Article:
Cook’s tour of Greece

A welcoming country whose financial situation seems invisible to visitors

The first two weeks of August, my wife and I had the opportunity to travel to Greece on vacation. Given all of the recent economic and political issues facing that country, the common reaction to this was, “What an interesting time to go there.”

Facing the trip with some trepidation, the concerns proved to be without merit, and we found the Greek people and country welcoming, and, had there not been so much discussion about the financial situation, it would have been relatively invisible to foreigners. 

During the trip, many people, especially in Athens, commented on their relatives in the United States, and, notably, New Hampshire, with its significant and contributing Greek-American population. 

Former New Hampshire House Minority Leader Chris Spirou, who now splits his time between Athens and the United States, is a significant presence in the Greek capital, and he graciously supplied us with references for transportation and hotels. 

Michael Colby, who served as an aide to former Manchester Mayor Robert Baines, lives in Athens and recounted the experience of an American watching that country go through its economic problems. Colby, a liberal Democrat, sounded like a real right-winger when commenting on the Greek experience, noting that the present government is essentially Communist, and, notably, that the government “shopped” the country’s future to all of the non-European countries it could think of, including Venezuela, China, Russia and others, seeking to get them to bail it out but failing to find an acceptable deal. 

In any event, the Greek problems appear to be relatively insoluble, given that the average Greek citizen has no faith in his government, thinks tax dollars are largely misused or stolen, and the repayment of debt has to come from that segment of the population that can be taxed easily, which is just a fraction of the total, placing a disproportionate burden on those relatively unable to pay it.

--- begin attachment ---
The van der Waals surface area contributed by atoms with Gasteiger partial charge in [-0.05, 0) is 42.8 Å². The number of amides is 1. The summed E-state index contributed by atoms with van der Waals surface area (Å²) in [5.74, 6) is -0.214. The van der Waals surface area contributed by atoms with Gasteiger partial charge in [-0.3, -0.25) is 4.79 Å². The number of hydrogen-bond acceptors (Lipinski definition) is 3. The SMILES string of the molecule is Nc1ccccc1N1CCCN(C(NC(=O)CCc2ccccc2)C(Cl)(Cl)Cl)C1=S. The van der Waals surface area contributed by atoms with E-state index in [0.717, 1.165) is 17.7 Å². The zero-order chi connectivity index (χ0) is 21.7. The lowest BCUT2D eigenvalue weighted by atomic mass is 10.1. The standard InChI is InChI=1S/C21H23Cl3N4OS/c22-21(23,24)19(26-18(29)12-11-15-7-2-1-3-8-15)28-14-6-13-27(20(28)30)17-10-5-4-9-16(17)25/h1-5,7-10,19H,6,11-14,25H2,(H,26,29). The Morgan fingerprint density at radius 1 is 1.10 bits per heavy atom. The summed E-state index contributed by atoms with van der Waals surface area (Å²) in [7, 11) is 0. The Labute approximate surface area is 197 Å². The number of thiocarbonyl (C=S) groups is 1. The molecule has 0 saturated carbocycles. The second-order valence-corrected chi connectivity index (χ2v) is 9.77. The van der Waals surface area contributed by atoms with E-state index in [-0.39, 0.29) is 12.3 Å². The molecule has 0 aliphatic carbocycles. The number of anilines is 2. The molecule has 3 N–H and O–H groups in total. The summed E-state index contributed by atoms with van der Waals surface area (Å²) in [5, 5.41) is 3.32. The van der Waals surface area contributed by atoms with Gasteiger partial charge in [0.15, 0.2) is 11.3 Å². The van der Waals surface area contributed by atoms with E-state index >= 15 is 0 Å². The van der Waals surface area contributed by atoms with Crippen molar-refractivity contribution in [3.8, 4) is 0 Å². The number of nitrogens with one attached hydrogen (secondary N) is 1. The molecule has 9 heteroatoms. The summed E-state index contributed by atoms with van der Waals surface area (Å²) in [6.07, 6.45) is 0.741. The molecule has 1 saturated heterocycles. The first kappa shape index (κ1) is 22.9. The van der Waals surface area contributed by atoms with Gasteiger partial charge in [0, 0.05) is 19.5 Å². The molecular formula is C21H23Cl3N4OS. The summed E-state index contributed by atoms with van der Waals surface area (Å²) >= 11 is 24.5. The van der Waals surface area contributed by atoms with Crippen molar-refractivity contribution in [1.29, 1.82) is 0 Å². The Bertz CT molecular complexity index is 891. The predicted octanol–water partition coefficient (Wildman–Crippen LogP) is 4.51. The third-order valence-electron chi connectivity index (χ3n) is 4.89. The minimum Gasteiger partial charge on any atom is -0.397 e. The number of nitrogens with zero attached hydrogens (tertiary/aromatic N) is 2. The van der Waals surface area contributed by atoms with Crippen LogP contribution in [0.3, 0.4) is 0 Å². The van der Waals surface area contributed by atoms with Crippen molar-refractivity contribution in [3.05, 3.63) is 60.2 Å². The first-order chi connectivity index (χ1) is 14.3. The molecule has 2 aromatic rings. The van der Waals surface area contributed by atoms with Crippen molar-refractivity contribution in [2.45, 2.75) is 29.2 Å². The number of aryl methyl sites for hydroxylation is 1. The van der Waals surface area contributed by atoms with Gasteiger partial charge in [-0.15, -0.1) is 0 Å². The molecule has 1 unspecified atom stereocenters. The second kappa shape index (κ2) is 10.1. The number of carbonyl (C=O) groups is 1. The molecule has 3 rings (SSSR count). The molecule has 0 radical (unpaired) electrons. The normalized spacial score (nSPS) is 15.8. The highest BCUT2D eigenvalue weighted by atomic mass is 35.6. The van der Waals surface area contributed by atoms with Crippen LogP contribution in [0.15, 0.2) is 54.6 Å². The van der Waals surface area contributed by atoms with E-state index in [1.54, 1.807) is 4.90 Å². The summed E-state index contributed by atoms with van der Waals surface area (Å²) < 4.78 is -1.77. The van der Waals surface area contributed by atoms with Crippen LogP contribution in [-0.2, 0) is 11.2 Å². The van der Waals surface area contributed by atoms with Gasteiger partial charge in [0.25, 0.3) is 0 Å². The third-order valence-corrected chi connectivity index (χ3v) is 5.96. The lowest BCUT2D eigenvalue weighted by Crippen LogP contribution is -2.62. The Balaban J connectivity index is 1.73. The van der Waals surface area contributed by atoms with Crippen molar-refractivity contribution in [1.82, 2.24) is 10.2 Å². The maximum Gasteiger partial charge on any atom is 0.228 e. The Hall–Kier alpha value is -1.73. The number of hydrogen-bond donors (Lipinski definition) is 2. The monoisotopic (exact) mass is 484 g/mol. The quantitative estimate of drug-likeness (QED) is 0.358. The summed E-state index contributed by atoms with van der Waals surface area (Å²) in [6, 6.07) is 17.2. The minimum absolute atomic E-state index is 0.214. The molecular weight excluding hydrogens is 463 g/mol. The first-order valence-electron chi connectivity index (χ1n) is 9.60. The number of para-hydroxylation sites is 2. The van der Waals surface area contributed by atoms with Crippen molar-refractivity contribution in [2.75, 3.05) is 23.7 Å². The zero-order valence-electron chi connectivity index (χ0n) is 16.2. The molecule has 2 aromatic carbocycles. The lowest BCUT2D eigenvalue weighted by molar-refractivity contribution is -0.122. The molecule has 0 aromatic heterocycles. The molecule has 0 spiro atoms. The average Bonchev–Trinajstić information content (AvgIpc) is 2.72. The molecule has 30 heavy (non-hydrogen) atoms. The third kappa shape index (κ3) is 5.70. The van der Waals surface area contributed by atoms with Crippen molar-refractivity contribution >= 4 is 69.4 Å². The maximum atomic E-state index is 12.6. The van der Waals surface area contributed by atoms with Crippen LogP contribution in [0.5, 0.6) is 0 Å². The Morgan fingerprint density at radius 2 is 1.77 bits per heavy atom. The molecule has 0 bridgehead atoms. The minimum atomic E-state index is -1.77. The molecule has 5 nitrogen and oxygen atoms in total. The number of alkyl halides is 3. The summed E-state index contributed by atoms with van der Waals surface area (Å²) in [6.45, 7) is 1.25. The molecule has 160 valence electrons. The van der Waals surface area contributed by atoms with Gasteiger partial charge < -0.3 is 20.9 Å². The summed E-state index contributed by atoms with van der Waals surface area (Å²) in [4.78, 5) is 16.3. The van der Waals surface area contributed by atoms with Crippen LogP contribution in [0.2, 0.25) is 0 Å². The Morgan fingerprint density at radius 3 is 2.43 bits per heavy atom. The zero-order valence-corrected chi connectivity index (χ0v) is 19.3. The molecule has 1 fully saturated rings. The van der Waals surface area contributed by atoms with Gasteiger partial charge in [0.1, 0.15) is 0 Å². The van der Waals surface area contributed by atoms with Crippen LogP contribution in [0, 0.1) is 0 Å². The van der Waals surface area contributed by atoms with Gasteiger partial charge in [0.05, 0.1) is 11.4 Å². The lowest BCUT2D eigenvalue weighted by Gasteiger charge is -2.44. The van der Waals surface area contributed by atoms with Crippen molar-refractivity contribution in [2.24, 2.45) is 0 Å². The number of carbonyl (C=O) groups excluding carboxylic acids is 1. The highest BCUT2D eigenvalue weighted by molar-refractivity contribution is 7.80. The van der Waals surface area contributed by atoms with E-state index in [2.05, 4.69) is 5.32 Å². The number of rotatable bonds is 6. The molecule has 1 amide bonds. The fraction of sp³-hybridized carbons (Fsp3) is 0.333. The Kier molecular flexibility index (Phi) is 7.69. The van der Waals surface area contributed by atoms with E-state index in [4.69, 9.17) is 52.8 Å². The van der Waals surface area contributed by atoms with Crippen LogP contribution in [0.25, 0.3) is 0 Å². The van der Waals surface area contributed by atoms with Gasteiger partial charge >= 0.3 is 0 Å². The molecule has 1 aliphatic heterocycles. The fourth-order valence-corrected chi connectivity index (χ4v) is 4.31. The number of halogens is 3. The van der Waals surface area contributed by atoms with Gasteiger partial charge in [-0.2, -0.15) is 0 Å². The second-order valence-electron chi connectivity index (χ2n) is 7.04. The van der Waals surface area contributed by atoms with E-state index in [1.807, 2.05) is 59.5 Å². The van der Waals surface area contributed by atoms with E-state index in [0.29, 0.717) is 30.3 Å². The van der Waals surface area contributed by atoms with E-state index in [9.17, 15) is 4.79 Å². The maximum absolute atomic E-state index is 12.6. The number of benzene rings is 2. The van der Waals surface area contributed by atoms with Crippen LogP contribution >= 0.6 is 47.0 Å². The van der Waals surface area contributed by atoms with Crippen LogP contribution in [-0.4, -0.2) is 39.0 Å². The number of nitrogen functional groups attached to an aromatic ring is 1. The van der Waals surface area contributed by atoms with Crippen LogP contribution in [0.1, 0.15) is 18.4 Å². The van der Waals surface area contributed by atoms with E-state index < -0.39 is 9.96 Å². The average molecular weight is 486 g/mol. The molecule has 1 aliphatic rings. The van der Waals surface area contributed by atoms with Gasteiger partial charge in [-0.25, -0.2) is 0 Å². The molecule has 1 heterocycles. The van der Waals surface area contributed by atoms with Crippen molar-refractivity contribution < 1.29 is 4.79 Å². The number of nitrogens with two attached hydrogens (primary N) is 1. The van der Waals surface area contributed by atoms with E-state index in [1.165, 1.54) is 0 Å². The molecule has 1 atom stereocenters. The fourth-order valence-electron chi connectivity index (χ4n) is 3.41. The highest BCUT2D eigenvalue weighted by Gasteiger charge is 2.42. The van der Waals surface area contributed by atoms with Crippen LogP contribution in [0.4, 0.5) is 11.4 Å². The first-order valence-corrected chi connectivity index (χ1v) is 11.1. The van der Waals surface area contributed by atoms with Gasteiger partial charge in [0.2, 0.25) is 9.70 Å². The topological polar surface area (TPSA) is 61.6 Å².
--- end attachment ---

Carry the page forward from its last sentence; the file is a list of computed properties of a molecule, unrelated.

One taxi driver, with great wisdom, predicted that Greece will not understand the trouble it is in until October, “when all the tourists go home.”

This tourist, however, enjoyed the sites of Athens, Delphi, the Corinth Canal, and various islands while sailing on a private boat.

While on the boat, I enjoyed summer reading, knocking off six books. Among them:

John H. Sununu’s memoir about George H.W. Bush, “The Quiet Man.” The book is a report on the remarkable accomplishments of the first President Bush, his skill at using contacts made over a lifetime of service to reach consensus, the domestic policy and foreign policy achievements, and the virtual train wreck that occurred during the campaign for re-election, after Sununu had left the White House. 

Additionally, the book is a story about Sununu’s contributions, and the book is a fascinating report on how a chief of staff operates and gets to witness history up close. 

Another interesting book was Jimmy Carter’s “A Full Life,” which the former president recently wrote upon reaching age 90. The book, one of 14 or 15 written by Mr. Carter since leaving the White House, fills in gaps in prior books he has written and talks about his life as a farmer, president, ex-president and businessman who built up a family business and had to rebuild it after his political career.

The book was made more poignant by Carter’s straightforward announcement that he is battling cancer and provides a good reason to take a second look at this decent man, whatever one thinks of his performance as president.

“Go Set a Watchman,” by Harper Lee, author of the iconic “To Kill a Mockingbird,” was a great surprise. For some reason, I had reached my 60s without ever having read “To Kill a Mockingbird,” so I read that first and then read the sequel.

Obviously, “To Kill a Mockingbird” is a classic and the recently discovered sequel proved to be thought-provoking, and a real treat. Scout the daughter of Atticus Finch, the lawyer central to “To Kill a Mockingbird,” is now an adult living in New York City, having graduated from college. She returns to her hometown to find the civil rights movement has changed all of the “rules” of social interaction, creating a new dynamic.

The way characters, black and white, deal with this and how she struggles to understand it make for a very good book which, after it is finished, is real food for thought. 

One final thought: Both Governor Sununu, who recently underwent heart surgery, and President Carter should be kept in our thoughts and prayers. 

Brad Cook, a shareholder in the Manchester law firm of Sheehan Phinney Bass + Green, heads its government relations and estate planning groups.

Categories: Cook on Concord